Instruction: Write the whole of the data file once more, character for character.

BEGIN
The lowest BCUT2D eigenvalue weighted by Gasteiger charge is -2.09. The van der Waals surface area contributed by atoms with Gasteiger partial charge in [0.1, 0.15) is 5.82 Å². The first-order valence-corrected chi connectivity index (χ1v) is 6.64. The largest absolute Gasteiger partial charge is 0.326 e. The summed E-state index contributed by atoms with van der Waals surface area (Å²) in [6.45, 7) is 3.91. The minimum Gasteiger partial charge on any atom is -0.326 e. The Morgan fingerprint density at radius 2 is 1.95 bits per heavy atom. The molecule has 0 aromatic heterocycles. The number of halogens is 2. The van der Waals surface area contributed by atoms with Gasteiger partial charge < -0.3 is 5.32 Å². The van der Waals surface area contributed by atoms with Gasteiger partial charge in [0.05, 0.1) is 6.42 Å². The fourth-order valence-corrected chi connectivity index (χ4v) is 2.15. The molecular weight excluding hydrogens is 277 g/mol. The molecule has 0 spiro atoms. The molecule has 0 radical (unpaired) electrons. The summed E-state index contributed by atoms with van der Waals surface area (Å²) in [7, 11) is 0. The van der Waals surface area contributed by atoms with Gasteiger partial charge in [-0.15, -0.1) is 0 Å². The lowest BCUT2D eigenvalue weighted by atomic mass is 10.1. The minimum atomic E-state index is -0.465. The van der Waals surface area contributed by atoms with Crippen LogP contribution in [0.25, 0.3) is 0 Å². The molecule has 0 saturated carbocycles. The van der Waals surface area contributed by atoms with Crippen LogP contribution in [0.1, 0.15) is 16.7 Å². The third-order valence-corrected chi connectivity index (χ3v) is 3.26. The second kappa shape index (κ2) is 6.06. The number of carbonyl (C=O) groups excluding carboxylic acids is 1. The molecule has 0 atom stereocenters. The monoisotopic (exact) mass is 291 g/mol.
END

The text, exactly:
The lowest BCUT2D eigenvalue weighted by Gasteiger charge is -2.09. The van der Waals surface area contributed by atoms with Gasteiger partial charge in [0.1, 0.15) is 5.82 Å². The first-order valence-corrected chi connectivity index (χ1v) is 6.64. The largest absolute Gasteiger partial charge is 0.326 e. The summed E-state index contributed by atoms with van der Waals surface area (Å²) in [6.45, 7) is 3.91. The minimum Gasteiger partial charge on any atom is -0.326 e. The Morgan fingerprint density at radius 2 is 1.95 bits per heavy atom. The molecule has 0 aromatic heterocycles. The number of halogens is 2. The van der Waals surface area contributed by atoms with Gasteiger partial charge < -0.3 is 5.32 Å². The van der Waals surface area contributed by atoms with Gasteiger partial charge in [0.05, 0.1) is 6.42 Å². The fourth-order valence-corrected chi connectivity index (χ4v) is 2.15. The molecular weight excluding hydrogens is 277 g/mol. The molecule has 0 spiro atoms. The molecule has 0 radical (unpaired) electrons. The summed E-state index contributed by atoms with van der Waals surface area (Å²) in [7, 11) is 0. The van der Waals surface area contributed by atoms with Gasteiger partial charge in [-0.15, -0.1) is 0 Å². The lowest BCUT2D eigenvalue weighted by atomic mass is 10.1. The minimum atomic E-state index is -0.465. The van der Waals surface area contributed by atoms with Crippen LogP contribution in [0.25, 0.3) is 0 Å². The molecule has 0 saturated carbocycles. The van der Waals surface area contributed by atoms with Crippen LogP contribution in [0.1, 0.15) is 16.7 Å². The third-order valence-corrected chi connectivity index (χ3v) is 3.26. The second kappa shape index (κ2) is 6.06. The number of carbonyl (C=O) groups excluding carboxylic acids is 1. The molecule has 0 atom stereocenters. The monoisotopic (exact) mass is 291 g/mol.